Since joining forces with coach John Machuga, who took the helm of the UBC Okanagan Heat cross-country team last fall, Fagan’s training has gotten an injection of volume. Along with the other members of the team, she trains six days a week, sometimes twice a day, and always around her nursing studies.

Machuga has noticed a difference in her running. “She’s grown a lot in terms of her confidence as well as her physical abilities,” he says. It’s not just on the trail that there’s been a difference. Under Machuga’s guidance, Fagan has also honed her mental game: goal-setting and visualizing the results she wants.

Fagan says Machuga played a major role in her breakout season in third-year. “He made me think of goals of what I wanted to do at nationals and my goal was to come top three. And he told me, ‘No, you’re going to go for the win.’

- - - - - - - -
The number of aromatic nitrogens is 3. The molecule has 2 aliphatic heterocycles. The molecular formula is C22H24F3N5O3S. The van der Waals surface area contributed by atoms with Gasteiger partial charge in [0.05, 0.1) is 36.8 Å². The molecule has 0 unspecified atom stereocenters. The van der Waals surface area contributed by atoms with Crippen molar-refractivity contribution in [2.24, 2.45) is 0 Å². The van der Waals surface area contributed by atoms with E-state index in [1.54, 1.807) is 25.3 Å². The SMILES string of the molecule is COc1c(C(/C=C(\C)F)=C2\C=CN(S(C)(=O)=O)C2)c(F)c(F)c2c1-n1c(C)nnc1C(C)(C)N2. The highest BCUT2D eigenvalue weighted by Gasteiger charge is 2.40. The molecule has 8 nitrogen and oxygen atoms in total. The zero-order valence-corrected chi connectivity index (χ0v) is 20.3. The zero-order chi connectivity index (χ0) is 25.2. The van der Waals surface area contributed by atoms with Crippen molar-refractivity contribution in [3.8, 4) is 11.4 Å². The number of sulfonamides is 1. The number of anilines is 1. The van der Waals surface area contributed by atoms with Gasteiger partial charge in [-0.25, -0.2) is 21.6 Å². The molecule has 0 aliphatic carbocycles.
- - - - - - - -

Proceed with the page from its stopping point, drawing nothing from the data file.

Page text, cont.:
“I think it really helped me mentally to prepare for that because I like to visualize things before it actually happens.”

Now one of the most successful Heat runners is gearing up for the final race of her university career. On November 10, Fagan will face off against the country’s best at the U SPORTS National Championship in Kingston. It’s a notoriously tough, slippery course and Fagan is up to the challenge.

The bump to U SPORTS also means that the women will have two extra kilometres to race. U SPORTS nationals is contested on an 8K course rather than 6K. “I feel like I got used to racing the 6K because I raced it for the past three years. It’s nice to move up and I like the challenge of racing an extra 2K,” says Fagan. “That extra two kilometres and that extra push, sometimes people can drop and if they’re going too fast, they’re going to feel it the last 2K for sure.”